SPANIARD’S BAY, N.L. — Peter Hiscock of Spaniard’s Bay has heard plenty of unwelcome comments about his physical appearance over the years.
“I’ve been called even a monster to my face,” Hiscock told The Compass, seated in a coffee shop in Bay Roberts. “When someone says something like that to ya, it kind of makes ya that small.”
In 1986, Hiscock was born with a rare genetic skin disorder called lamellar ichthyosis. It’s characterized by dry, scaling skin. Committed to spreading awareness about the condition, Hiscock is organizing a car and motorcycle show, happening Saturday, July 14 at Royal Canadian Legion Branch 32 in Bay Roberts.
Born at a hospital in Labrador, Hiscock was eventually transported to the Janeway Children’s Hospital in St. John’s, where he spent the first six months of his life in an incubator. The disease prevents him from sweating. Sun is very harmful to his skin, as is the cold. He is also very prone to infections and is not a candidate for any sort of surgery.
“I was at a doctor’s office, me and my dad, and you know how people can be cruel staring and stuff like that, and there was an older gentleman staring at me, and it kind of made me uncomfortable, and right then and there I said, ‘Enough is enough.’ It’s time to open up the door now and show everybody what I got and what I deal with, my everyday life, and more or less educate the public.”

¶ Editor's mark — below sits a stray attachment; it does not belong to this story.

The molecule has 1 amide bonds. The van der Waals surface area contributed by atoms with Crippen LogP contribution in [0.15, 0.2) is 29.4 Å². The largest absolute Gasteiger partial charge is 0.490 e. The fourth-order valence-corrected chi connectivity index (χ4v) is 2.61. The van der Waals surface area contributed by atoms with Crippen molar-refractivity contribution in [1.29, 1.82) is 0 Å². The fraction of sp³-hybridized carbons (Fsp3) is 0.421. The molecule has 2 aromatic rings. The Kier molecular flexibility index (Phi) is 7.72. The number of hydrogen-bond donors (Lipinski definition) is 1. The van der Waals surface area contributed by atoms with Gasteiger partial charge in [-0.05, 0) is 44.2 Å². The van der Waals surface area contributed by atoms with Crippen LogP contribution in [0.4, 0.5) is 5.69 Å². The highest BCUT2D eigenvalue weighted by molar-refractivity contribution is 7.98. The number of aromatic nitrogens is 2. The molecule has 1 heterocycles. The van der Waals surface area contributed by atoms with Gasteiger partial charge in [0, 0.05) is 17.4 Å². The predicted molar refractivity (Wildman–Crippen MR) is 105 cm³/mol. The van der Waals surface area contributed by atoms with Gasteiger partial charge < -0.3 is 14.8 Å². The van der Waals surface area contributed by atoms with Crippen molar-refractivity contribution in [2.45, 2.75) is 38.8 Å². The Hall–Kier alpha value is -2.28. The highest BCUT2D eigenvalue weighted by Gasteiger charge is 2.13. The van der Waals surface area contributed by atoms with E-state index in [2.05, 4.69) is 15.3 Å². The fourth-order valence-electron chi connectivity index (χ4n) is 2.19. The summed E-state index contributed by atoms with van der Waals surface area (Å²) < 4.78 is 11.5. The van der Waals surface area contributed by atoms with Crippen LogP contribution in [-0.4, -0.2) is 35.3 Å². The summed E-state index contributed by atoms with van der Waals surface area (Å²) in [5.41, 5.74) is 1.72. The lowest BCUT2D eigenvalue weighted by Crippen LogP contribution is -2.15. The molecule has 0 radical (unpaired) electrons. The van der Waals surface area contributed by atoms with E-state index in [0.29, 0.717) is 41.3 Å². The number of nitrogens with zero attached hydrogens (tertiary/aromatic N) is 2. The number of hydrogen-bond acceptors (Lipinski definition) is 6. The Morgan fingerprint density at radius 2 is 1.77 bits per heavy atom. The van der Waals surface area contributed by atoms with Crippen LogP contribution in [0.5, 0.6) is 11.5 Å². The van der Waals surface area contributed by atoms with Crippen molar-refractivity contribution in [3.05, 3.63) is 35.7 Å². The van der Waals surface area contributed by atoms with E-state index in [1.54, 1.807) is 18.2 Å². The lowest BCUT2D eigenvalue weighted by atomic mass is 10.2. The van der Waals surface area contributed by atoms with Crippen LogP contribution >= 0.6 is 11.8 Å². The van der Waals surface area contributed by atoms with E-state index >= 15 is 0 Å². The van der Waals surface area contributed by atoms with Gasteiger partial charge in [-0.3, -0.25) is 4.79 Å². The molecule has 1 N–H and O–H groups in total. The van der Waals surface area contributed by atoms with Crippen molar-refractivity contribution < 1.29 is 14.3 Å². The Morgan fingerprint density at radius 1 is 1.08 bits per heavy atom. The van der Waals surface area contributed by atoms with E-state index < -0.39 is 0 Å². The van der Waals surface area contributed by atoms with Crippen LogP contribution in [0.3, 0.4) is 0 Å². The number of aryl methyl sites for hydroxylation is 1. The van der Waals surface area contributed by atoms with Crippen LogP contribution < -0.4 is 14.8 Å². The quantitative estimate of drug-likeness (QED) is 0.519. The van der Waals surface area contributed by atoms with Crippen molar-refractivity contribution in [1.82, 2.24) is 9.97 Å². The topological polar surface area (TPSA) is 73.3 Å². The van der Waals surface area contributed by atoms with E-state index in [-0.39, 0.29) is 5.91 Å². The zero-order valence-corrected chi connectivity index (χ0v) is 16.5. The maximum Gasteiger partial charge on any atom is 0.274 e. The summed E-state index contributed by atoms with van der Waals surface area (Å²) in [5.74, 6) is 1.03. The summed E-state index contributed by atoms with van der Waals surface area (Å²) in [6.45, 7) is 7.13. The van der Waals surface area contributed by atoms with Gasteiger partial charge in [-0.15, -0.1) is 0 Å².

Hiscock created a Facebook page dedicated to his cause called Ichthyosis Awareness NL. There he posts messages and videos about dealing with the disease.
“With my condition, I battle depression. That goes along with it,” he said. “I cannot eat, I cannot sleep, and I’m in constant pain 24-7 … I’ll have a good day today, but tonight I’ll suffer.”
He uses Vaseline to help moisten his skin, though its effectiveness is limited. Hiscock also uses prescription medication. One of the best ways for Hiscock to get through a hot day is to wear his cold vest, which is submerged in water and wringed out.
“That’s the only thing that breaks the heat for me on a hot day,” he said. “Where I don’t sweat, I can turn as red as a beet and pass out.”
With ichthyosis also comes a risk of losing limbs.
“I’m 32 years old now, and sometimes I find my bones are real bad,” he said, noting his kneecaps point out to the side a bit rather than straight out.
The car show, the first of what Hiscock hopes will be an annual event, opens to the public at 1 p.m. Registration starts at 11:30 a.m. the same day. There will be music, an auction and prizes, with a dance in the evening to follow at 9 p.m.
“Having the show is to more or less educate people and let them know that you can’t catch what I’ve got or anything like that,” he said. “I’m human. I bleed the same way as you.”